TORONTO — What this all boils down to is a test of patience.
Dave Nonis’s patience. Brendan Shanahan’s patience.
The Toronto Maple Leafs are in crisis mode after getting hammered in consecutive games and neither of the team’s top executives is in any mood to let the players off the hook for those poor performances.
Yet, if the losing continues, how long can they reasonably wait before doing something drastic?
This is an organization that has tied up $217.25-million in long-term contracts for six core members of the roster over the last two years. For good or ill, it is a team built to compete now. The Leafs are also playing in a mediocre Eastern Conference and still very much in the playoff picture, but can’t afford to simply mail in their efforts.
So while it’s understandable for Nonis to try and quiet the speculation about Randy Carlyle’s future or the calls for a trade, it’s also a little bit unrealistic. His team was just outscored 15-4 by Buffalo and Nashville.
The fear is real — even if this is the same squad that blew out Boston last week.
“You can do a lot of damage to the long-term success of your team by overreacting,” Nonis cautioned Wednesday. “If there’s a deal to be made then we’ll do it. And, if not, it’s up to this group to get their play back to where it was. It’s not like we’re asking them to do something that they’ve never done before.
“We’re asking them to play like they played seven days ago — that shouldn’t be too much to ask.”
The first order of business following Tuesday’s 9-2 debacle against the Predators was a video session before practice Wednesday. The players were shown clips of occasions where they were out of position or simply gliding around the ice in an effort to hammer home how badly they played.
As you might imagine, assistant coach Chris Dennis didn’t have to search too hard for material when assembling that presentation.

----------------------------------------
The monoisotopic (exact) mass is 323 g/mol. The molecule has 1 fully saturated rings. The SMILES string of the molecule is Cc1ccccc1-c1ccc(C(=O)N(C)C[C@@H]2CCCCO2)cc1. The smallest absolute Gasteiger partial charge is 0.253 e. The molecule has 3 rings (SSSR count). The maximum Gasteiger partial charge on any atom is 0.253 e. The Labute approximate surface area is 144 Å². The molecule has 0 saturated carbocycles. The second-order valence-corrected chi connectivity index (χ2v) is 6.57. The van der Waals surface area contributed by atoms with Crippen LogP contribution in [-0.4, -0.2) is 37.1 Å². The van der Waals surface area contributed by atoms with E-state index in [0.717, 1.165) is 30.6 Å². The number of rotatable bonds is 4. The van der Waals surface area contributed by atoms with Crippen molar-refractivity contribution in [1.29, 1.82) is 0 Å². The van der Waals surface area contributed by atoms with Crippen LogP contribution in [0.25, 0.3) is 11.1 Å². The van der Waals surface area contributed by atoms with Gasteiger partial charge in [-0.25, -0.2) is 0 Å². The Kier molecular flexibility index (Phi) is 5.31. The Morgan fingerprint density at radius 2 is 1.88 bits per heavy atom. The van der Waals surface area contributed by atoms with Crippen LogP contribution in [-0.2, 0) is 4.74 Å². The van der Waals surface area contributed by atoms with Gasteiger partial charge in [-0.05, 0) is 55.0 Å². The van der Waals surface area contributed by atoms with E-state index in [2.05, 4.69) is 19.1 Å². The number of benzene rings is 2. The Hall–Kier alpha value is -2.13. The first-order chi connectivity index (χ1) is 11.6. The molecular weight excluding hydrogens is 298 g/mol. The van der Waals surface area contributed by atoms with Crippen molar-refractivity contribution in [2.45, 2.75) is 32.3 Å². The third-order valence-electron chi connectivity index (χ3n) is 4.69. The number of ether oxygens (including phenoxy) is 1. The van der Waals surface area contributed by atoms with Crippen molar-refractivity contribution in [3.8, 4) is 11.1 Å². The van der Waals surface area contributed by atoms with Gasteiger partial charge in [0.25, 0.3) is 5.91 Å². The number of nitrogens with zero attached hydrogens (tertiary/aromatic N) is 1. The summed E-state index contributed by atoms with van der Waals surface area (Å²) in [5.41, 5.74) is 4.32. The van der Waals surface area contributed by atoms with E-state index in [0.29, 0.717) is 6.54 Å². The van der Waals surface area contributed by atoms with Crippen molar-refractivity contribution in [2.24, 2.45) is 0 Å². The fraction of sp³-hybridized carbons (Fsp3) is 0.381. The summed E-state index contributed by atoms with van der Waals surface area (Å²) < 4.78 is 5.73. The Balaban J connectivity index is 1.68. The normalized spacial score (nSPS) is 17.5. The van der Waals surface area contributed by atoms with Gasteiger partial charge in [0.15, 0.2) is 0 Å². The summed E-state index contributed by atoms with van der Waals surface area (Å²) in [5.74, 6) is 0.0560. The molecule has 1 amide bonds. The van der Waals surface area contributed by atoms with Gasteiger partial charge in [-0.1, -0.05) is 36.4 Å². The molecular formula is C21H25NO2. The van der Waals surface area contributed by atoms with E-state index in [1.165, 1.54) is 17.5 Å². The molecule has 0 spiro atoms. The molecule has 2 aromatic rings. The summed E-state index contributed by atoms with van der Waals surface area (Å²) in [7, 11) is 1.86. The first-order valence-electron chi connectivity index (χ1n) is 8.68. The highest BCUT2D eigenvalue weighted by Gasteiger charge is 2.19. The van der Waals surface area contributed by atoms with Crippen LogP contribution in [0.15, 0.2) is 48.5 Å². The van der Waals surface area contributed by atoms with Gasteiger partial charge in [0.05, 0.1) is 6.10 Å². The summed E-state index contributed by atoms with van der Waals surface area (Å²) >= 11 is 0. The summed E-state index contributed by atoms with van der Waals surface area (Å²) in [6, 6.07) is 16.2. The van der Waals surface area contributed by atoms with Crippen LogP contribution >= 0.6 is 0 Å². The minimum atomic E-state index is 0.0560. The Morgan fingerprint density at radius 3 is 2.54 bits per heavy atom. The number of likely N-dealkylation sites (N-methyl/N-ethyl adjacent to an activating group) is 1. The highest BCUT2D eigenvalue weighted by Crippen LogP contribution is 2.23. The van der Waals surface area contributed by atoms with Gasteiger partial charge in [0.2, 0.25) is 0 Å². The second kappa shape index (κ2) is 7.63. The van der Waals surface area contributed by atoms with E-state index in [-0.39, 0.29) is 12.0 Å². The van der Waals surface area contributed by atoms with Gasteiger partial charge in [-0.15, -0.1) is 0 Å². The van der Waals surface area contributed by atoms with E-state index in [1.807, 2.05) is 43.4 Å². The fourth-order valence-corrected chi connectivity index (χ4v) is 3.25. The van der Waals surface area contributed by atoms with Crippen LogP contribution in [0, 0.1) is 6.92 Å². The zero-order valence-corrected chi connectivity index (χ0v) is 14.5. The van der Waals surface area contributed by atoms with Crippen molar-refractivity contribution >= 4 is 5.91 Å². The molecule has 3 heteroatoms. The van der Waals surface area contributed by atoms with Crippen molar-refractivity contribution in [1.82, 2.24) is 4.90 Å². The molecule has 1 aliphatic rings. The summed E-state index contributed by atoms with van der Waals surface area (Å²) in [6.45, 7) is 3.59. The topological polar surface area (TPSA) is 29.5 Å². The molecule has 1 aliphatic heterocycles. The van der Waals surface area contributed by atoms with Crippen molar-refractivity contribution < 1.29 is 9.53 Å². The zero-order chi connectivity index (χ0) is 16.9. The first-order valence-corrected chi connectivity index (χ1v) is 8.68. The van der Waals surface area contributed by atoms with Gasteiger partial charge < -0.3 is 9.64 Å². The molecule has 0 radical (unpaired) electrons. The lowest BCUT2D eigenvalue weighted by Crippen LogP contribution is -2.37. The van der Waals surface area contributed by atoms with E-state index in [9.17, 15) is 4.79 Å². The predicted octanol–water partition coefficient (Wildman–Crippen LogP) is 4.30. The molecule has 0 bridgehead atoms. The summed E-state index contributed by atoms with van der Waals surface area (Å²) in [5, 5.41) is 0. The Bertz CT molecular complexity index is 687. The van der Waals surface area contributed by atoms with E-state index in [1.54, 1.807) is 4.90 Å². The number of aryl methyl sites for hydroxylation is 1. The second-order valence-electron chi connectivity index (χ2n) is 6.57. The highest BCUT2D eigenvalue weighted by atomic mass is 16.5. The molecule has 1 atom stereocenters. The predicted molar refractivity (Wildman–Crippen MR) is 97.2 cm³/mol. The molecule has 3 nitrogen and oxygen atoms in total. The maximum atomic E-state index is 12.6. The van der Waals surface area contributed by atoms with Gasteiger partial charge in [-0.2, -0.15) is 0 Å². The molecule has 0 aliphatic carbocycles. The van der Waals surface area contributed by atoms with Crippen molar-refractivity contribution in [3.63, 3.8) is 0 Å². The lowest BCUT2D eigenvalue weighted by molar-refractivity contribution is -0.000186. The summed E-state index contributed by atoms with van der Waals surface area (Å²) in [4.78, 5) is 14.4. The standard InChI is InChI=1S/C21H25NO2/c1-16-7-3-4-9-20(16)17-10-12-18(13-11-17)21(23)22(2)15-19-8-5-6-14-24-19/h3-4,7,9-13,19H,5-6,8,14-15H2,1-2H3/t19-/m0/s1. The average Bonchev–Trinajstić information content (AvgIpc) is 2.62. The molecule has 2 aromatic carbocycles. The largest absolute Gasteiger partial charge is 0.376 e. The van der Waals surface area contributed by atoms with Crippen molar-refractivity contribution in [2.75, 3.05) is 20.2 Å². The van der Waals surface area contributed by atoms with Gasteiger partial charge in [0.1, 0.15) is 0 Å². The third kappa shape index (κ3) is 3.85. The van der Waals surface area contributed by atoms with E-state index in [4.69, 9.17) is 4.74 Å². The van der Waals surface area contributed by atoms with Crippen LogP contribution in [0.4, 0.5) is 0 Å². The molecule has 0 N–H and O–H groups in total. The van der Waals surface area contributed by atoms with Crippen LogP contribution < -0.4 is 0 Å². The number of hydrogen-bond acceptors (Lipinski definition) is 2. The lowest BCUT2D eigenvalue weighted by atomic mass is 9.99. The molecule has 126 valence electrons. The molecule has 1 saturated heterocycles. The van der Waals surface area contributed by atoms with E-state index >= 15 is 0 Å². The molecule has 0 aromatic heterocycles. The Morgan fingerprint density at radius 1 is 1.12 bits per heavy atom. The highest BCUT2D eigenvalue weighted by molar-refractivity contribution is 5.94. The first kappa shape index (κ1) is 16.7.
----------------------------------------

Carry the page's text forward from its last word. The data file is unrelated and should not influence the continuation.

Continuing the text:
“I think there were numerous failings,” said Nonis.
Once practice began, Carlyle was assertive. At one point, he even had two “X’s” spray-painted on the ice while discussing defensive zone positioning and told the players that he was “sick and tired” of seeing the same mistakes being repeated.
Despite the talk of patience, there was clearly some urgency in the air.
“Nobody’s responsible for this but us,” said Carlyle, before adding: “We can’t correct everything in one day.”
The level of frustration among the players is pretty high right now. One mentioned that he can’t wait for the team to get back on the road — they only have two games outside Toronto between now and Dec. 18 — while another grumbled about a full beer that a Leafs fan apparently launched onto the bench during Saturday’s loss in Buffalo.
The tall can of beer narrowly missed hitting backup goaltender Jonathan Bernier and exploded on a handful of players.
Meanwhile, other disgruntled fans continue to toss their Leafs sweaters on the ice at Air Canada Centre as a misguided form of protest.
“It’s disrespectful, right?” said winger Phil Kessel. “Not just to us, but to the organization to all of the Leafs players that have ever played for Toronto. If you want to boo us (that’s OK) but you’re disrespecting all of the great players and the great teams that they’ve had before us here. That’s the way I look at it.
“I think that’s pretty classless to throw your jersey on the ice like that.”
This is what happens when an organization with one playoff appearance in a decade hits the skids. It’s only November, too.
As the team looks to weather the latest hurricane, management is hoping for the players to pull together and get out of this. Nonis clearly lays the blame at their feet more than the coaching staff.
“We don’t point fingers in here,” said defenceman Cody Franson. “(The coaches) did their job in the pre-scout. We knew what Nashville was going to bring and for some reason we couldn’t put it together.
“It’s up to us in the room in order to make sure that we take steps to become a more consistent and productive group.”
Carlyle is the most likely to go if the losing lingers.
He was far from a lock to survive the summer and only received an extension after Shanahan conducted a month-long review of the organization. We are also in an era where impactful trades are nearly impossible to make in the NHL, so the easiest change is always behind the bench.
“It’s not Randy’s fault,” said Kessel. “Obviously, we’re on the ice. We’re the ones that are playing the game. I don’t think people should be blaming him. We’re out there making mistakes and not playing well the last two games.
“We’ll improve, right? It can’t get worse than that, can it?”
He better be right. It will only be so long before the patience wears thin.